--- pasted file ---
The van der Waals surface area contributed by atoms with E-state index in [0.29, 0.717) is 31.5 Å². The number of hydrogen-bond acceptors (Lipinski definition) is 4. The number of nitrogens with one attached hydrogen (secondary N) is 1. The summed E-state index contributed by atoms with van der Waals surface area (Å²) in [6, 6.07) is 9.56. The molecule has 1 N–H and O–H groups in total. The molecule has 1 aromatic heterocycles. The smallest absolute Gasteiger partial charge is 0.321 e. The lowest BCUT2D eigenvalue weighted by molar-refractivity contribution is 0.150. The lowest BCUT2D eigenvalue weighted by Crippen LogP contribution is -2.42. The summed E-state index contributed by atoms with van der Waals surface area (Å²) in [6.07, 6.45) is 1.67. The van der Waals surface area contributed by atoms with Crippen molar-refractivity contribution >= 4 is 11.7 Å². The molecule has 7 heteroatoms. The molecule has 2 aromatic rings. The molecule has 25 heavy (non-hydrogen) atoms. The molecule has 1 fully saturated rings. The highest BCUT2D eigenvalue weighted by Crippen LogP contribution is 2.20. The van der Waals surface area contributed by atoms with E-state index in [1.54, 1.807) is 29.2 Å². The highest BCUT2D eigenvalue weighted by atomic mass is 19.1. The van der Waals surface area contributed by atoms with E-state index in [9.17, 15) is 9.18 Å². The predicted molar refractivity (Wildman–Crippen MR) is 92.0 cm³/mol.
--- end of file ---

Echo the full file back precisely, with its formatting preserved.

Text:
The van der Waals surface area contributed by atoms with E-state index in [0.29, 0.717) is 31.5 Å². The number of hydrogen-bond acceptors (Lipinski definition) is 4. The number of nitrogens with one attached hydrogen (secondary N) is 1. The summed E-state index contributed by atoms with van der Waals surface area (Å²) in [6, 6.07) is 9.56. The molecule has 1 N–H and O–H groups in total. The molecule has 1 aromatic heterocycles. The smallest absolute Gasteiger partial charge is 0.321 e. The lowest BCUT2D eigenvalue weighted by molar-refractivity contribution is 0.150. The lowest BCUT2D eigenvalue weighted by Crippen LogP contribution is -2.42. The summed E-state index contributed by atoms with van der Waals surface area (Å²) in [6.07, 6.45) is 1.67. The van der Waals surface area contributed by atoms with Crippen molar-refractivity contribution >= 4 is 11.7 Å². The molecule has 7 heteroatoms. The molecule has 2 aromatic rings. The molecule has 25 heavy (non-hydrogen) atoms. The molecule has 1 fully saturated rings. The highest BCUT2D eigenvalue weighted by Crippen LogP contribution is 2.20. The van der Waals surface area contributed by atoms with E-state index in [1.54, 1.807) is 29.2 Å². The highest BCUT2D eigenvalue weighted by atomic mass is 19.1. The van der Waals surface area contributed by atoms with E-state index in [9.17, 15) is 9.18 Å². The predicted molar refractivity (Wildman–Crippen MR) is 92.0 cm³/mol.